- Adaptation Displacement: It was a book first.
- All Animation Is Disney: Besides being mistaken for a Disney movie, it is also sometimes mistaken for a Don Bluth movie, which it isn't. Its posters and trailers, which proudly proclaimed "from the creator of An American Tail" would have you think otherwise. It doesn't help that James Horner actually did compose the soundtracks for the first Land Before Time film along with this.
- Awesome Music: "Once Upon a Time With Me".
- Big-Lipped Alligator Moment: The part where the group comes across the flock of birds and has to save a young bird named Bosworth, whos stuck in a mud puddle. This section really doesn't contribute anything to the story, except comic relief and to introduce the concept of "the Yellow Dragons."
- Cliché Storm: The film is a pretty standard and straightforward Hero's Journey story, complete with obligatory Green Aesop.
- Cult Classic: Has a modest fanbase, mostly comprised of people who saw it within the first few years of release and still enjoy it now.
- Ensemble Dark Horse: Phineas. It helps that he was voiced by Ben Vereen.
- Also Edgar, who was the only character to get a limited edition plush made.
- Hilarious in Hindsight: Edgar calls a car a "monster", which is what the Warrior Cats characters call cars and other vehicles ten years later.
- Inferred Holocaust: Though two deaths (Michelle's parents) are shown onscreen, the gas leak would have probably killed many more cute furry forest creatures than that...
- Moe: Michelle, of course!
- One-Scene Wonder: Phineas, the pastor of the bird choir, Willy and Waggs from the meadow.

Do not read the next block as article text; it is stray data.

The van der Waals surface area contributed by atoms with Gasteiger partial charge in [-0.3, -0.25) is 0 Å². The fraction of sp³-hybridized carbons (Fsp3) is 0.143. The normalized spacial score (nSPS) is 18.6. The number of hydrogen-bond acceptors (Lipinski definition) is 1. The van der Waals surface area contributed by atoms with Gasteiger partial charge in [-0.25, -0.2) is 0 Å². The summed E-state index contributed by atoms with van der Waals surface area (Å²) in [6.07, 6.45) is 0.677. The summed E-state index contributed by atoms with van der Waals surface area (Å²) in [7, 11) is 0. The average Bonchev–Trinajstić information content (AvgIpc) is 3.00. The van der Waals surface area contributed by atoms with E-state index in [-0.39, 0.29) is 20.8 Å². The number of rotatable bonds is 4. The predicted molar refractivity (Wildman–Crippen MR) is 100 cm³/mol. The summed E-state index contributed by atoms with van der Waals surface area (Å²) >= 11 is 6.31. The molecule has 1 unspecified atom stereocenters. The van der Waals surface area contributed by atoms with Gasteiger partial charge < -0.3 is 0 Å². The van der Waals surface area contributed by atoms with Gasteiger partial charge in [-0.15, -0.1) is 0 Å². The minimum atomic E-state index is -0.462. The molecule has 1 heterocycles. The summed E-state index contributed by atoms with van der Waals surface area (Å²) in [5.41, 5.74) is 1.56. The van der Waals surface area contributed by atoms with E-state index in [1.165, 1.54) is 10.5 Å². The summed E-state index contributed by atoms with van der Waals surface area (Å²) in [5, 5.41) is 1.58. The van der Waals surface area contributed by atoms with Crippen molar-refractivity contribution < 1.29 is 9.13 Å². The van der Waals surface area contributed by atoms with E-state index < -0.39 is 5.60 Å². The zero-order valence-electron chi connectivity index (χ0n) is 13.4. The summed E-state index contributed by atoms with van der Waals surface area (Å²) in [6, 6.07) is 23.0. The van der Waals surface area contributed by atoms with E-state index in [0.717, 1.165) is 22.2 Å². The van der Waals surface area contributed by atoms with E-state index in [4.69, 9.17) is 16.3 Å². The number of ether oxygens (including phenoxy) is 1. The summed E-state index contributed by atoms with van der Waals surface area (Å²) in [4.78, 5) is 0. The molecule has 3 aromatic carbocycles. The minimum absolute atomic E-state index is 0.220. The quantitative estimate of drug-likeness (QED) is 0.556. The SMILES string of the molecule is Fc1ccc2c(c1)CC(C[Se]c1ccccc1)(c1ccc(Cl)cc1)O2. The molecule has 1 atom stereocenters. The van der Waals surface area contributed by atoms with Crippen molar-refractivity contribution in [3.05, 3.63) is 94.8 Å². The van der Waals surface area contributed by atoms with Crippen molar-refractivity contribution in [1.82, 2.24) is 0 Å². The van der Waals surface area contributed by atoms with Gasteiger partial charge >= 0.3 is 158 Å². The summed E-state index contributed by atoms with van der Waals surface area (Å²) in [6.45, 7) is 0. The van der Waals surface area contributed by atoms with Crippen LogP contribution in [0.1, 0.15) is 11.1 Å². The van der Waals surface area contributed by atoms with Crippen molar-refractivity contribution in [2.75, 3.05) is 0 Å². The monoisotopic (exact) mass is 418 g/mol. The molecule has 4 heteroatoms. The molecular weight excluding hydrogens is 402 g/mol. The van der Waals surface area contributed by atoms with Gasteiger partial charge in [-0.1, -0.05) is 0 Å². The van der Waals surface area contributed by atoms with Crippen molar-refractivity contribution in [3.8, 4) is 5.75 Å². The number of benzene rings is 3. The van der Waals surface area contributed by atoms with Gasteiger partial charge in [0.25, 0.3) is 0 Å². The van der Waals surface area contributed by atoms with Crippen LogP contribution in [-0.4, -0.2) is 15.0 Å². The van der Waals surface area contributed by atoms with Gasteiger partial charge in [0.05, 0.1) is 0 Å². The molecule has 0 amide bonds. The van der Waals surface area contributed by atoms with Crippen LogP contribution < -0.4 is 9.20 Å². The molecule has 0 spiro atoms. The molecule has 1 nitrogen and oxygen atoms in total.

- Padding: The scene with the wrens sticks out the most. It's long, and even with it in there, the film clocks in at seventy-one minutes.
- Retroactive Recognition:
- So Bad, It's Good: From Michael Crawford's Large Ham acting to yet another Green Aesop.
- So Okay, It's Average: The consensus for those who have actually seen it is that there is a lot to admire about it, but the story and characters are boring.
- Tastes Like Diabetes: Michelle is way too cute. You cannot resist.
- Values Resonance: After things like the oil spill in the Gulf of Mexico, this film and its aesop are particularly relevant.
- Viewer Gender Confusion: Abigail is not immediately identifiable as a female for some, due to her tomboyish personality, short hair, and gender-neutral clothing.
- The Woobie:
- Michelle, definitely. Losing your parents and being poisoned by toxic gas will make you one.
- Cornelius certainly qualifies. He and his younger sister lost their parents when they were still kids, and then he loses his sister and brother-in-law at the beginning of the movie. It's even easier to feel bad for him, given that now Michelle is all the family he has left in the world and he can only sit there helplessly as she's slowly slipping away.
- Also Abigail, when she starts feeling bad about herself for thoughtlessly leading the furlings into danger.
- Edgar also has his moments of this.
- Also Bosworth, the young wren trapped in the mud that the furlings save.
YMMV / Once Upon a Forest